Not expecting to see many flowering plants on my latest Coast walk, these beauties surprised me: Epacris pulchella, or Coral Heath.
Unsurprisingly, ‘pulchella‘ means ‘beautiful’.
It’s a sandy walk where Flannel Flowers are massed like guards of honour in their season, but right now their greyish foliage is mere backdrop for this elegant Epacris.
And there were quite a few shrubs of this spiky-leaved wattle, Acacia ulicifolia, Prickly Moses or Juniper Wattle. Notably, it carried blooms at all stages and colours, rather like the Banksias do.
However, the dominant flowers were not at eye or ground level, but high up, as these Melaleuca trees (quinquenervia, I think) are in massed bloom everywhere on the coast here.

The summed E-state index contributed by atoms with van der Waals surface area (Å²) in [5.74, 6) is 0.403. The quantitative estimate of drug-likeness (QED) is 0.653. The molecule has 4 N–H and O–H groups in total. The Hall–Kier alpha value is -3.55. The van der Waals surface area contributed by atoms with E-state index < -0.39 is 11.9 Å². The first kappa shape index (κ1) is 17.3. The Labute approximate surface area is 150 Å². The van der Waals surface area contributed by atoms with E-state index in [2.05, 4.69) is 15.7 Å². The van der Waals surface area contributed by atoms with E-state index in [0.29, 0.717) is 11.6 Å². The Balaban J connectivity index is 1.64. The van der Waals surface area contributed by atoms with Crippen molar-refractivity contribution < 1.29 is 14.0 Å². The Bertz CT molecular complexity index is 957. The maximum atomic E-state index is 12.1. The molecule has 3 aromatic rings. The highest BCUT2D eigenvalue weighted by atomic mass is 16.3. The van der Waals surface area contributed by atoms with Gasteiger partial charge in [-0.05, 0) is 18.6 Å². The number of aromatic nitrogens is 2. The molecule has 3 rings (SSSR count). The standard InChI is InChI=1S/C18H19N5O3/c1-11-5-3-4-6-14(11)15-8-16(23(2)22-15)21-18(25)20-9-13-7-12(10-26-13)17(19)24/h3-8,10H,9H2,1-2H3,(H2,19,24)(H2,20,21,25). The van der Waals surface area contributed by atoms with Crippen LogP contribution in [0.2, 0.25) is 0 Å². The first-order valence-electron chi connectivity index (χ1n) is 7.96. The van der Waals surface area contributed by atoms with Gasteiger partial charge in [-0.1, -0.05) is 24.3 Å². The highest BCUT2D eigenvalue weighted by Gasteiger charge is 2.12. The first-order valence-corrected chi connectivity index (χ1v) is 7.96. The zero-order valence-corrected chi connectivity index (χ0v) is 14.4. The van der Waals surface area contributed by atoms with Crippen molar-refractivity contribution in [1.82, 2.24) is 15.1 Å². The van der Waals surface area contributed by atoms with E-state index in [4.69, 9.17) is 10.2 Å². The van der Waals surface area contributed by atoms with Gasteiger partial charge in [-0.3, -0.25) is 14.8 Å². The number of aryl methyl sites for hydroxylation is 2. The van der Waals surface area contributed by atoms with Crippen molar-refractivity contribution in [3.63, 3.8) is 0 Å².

Their scent is powerful and pervasive, although to me it smells like some deep-fried battered takeaway food! The Rainbow Lorikeets are going noisily crazy over the feasts on offer.
Not flowers, but the strikingly bright fruit on this small tree caught my eye. There were only a few bunches like this, so not really obvious.
The knowledgeable folk on the NSW Native Plants Identification Facebook group, who identified the first two flowers here for me, also tell me this is Elaeodendron australe, or Red olive berry.
It’s a group well worth joining if native plants are your passion!